3 Pieces of Gear you Need to Start Tree Saddle Hunting
By: Jeremy Dinsmore
Trying something new can seem overwhelming at first, but once you get the basics down, your stress level will decrease each time you perform your new skill. That’s how I felt a few years ago when I began learning how to use a tree saddle. I looked at my hunting shelves in my garage and saw different styles of climbing sticks, hang-on stands and climber stands. I tried everything under the sun to become a more mobile and efficient bowhunter, but nothing seemed to check all the boxes for me: safety, ease, packability and overall lightweight. During that time, the craze of using a saddle for hunting was taking off, and it checked all the boxes. Since the first time I tried a saddle, I haven’t looked back. All the hang-on and climber stands that were on my garage shelves are now someone else's equipment. Below are the essentials you need to give saddle hunting a try.
First, you need a saddle. I use the Phantom by Tethrd. This specific saddle is ultralight and can fit most people with a 28- to a 40-inch waist. Of all the saddles I've tried, this one is the most comfortable and easy to use. Tethrd also offers a Phantom XL for individuals looking for more material and have a 38+-inch waist.
Saddle Hunting Ropes
Secondly, you will need two different ropes: a lineman's rope and a tether rope. These two ropes play a major role in your safety and comfort during saddle hunting. As you ascend the tree, you'll use a lineman's rope to keep you secure and connected to the tree at all times. As you get your platform attached and you stand, you'll need to use the tether rope. Once you secure your tether rope to your saddle bridge, you're connected at two locations to the tree.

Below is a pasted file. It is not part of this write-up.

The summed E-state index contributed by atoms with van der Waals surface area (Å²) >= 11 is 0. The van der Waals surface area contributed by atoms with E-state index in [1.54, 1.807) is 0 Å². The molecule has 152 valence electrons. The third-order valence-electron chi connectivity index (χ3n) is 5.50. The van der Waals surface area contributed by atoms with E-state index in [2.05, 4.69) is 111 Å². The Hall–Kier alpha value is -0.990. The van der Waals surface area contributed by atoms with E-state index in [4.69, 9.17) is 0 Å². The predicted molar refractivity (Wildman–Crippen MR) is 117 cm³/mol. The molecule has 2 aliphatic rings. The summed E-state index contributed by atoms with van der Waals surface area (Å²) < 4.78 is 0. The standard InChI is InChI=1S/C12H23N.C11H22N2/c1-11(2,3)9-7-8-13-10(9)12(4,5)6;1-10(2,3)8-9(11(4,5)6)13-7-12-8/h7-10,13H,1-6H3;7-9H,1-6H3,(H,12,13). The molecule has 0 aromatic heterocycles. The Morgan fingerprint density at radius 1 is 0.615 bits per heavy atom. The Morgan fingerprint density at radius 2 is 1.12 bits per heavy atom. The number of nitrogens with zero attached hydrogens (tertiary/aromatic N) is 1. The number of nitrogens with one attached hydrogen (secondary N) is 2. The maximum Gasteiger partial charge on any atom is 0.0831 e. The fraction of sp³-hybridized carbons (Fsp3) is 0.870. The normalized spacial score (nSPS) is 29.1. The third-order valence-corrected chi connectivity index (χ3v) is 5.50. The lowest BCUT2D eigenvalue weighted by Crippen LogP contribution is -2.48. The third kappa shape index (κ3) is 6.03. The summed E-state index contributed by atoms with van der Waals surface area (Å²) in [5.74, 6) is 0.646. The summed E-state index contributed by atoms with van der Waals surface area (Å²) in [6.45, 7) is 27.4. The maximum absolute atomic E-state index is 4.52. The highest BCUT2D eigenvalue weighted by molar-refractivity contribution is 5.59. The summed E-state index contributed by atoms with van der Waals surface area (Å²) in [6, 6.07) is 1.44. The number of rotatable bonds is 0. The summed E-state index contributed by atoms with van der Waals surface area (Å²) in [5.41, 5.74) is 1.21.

As I mentioned above, you will need a platform for your feet that allows you to shoot 360 degrees around the tree and remain comfortable for an all-day hunt. I currently use the Tethrd Predator XL, which offers plenty of boot room and only weighs four pounds.
The final essential piece of equipment needed is a method to get up the tree. There are many different ways to accomplish this, but the most common is by using climbing sticks to get to your desired height. Sticks come in different weights, sizes and are offered in a single-step or two-step option. I prefer a two-step option because it allows you to put both feet on the same step. Currently, the Tethrd Skeletor sticks are my go-to and are very affordable. They stack perfectly with their StickLoc pin system, weigh two pounds per stick and come in a four-pack - a total of only eight pounds. There are many different options for a hunter to climb a tree, but once you figure out the method that feels comfortable for you, your setup and teardown will be a breeze.
Saddle Hunting Extras
In addition to the three essential items you need, I recommend a few accessories that allow you to dial in your system. First up is the stash pouch. You can get away with one on your saddle, but many hunters run one on each hip. I have my tether and lineman's rope on my left side in my Tethrd SYS Hauler. Another critical accessory is a strap to hold a bow and pack. The Tethrd HYS Strap is perfect for this. The HYS Strap is seven feet long and has tons of mollie loops to hang your items from. I stash it on my right hip in another SYS Hauler, but you can easily place it in your pack. Last but not least, a bow hanger is important to have. A bow hanger will attach to your HYS Strap. Of course, you can add other accessories to this list, like a back support band or even an aider for your climbing method, but for what it takes to start saddle hunting, the items listed above will have you covered.
Practice, Practice, Practice
I highly recommend getting comfortable using your gear. To do this, set your platform up about a foot off the ground and saddle in. Practice how to move your body around the tree, where to place your tether rope and how long to keep your bridge rope, then practice shooting. Once you get the feel of being in the saddle, practice doing your complete setup and tear down. Work out the kinks each time you practice. Once you do that, you'll have added the most helpful tool in your hunting toolbox to become a saddle hunter!